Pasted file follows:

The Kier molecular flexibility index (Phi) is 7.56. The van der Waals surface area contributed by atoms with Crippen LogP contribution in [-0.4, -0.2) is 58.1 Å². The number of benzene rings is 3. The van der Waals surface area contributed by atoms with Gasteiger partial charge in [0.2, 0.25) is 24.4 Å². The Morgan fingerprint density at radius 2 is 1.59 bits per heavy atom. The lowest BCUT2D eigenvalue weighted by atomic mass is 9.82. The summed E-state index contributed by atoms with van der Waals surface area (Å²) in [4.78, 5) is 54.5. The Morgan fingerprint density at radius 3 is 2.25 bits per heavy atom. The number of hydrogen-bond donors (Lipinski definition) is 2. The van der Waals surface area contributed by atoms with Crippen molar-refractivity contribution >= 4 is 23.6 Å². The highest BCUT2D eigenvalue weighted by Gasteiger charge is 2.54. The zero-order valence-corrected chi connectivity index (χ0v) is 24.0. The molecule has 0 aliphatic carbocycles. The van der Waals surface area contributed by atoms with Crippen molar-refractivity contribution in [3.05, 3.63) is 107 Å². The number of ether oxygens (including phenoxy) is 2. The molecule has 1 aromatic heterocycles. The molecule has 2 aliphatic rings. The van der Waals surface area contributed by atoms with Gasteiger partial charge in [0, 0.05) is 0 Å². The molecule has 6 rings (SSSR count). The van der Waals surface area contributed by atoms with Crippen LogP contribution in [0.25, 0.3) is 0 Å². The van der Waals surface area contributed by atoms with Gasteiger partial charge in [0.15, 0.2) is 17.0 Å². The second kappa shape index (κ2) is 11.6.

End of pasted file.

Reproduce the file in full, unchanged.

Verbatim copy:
The Kier molecular flexibility index (Phi) is 7.56. The van der Waals surface area contributed by atoms with Crippen LogP contribution in [-0.4, -0.2) is 58.1 Å². The number of benzene rings is 3. The van der Waals surface area contributed by atoms with Gasteiger partial charge in [0.2, 0.25) is 24.4 Å². The Morgan fingerprint density at radius 2 is 1.59 bits per heavy atom. The lowest BCUT2D eigenvalue weighted by atomic mass is 9.82. The summed E-state index contributed by atoms with van der Waals surface area (Å²) in [4.78, 5) is 54.5. The Morgan fingerprint density at radius 3 is 2.25 bits per heavy atom. The number of hydrogen-bond donors (Lipinski definition) is 2. The van der Waals surface area contributed by atoms with Crippen molar-refractivity contribution >= 4 is 23.6 Å². The highest BCUT2D eigenvalue weighted by Gasteiger charge is 2.54. The zero-order valence-corrected chi connectivity index (χ0v) is 24.0. The molecule has 0 aliphatic carbocycles. The van der Waals surface area contributed by atoms with Crippen molar-refractivity contribution in [3.05, 3.63) is 107 Å². The number of ether oxygens (including phenoxy) is 2. The molecule has 1 aromatic heterocycles. The molecule has 2 aliphatic rings. The van der Waals surface area contributed by atoms with Gasteiger partial charge in [0, 0.05) is 0 Å². The molecule has 6 rings (SSSR count). The van der Waals surface area contributed by atoms with Crippen LogP contribution in [0.25, 0.3) is 0 Å². The van der Waals surface area contributed by atoms with Gasteiger partial charge in [0.15, 0.2) is 17.0 Å². The second kappa shape index (κ2) is 11.6.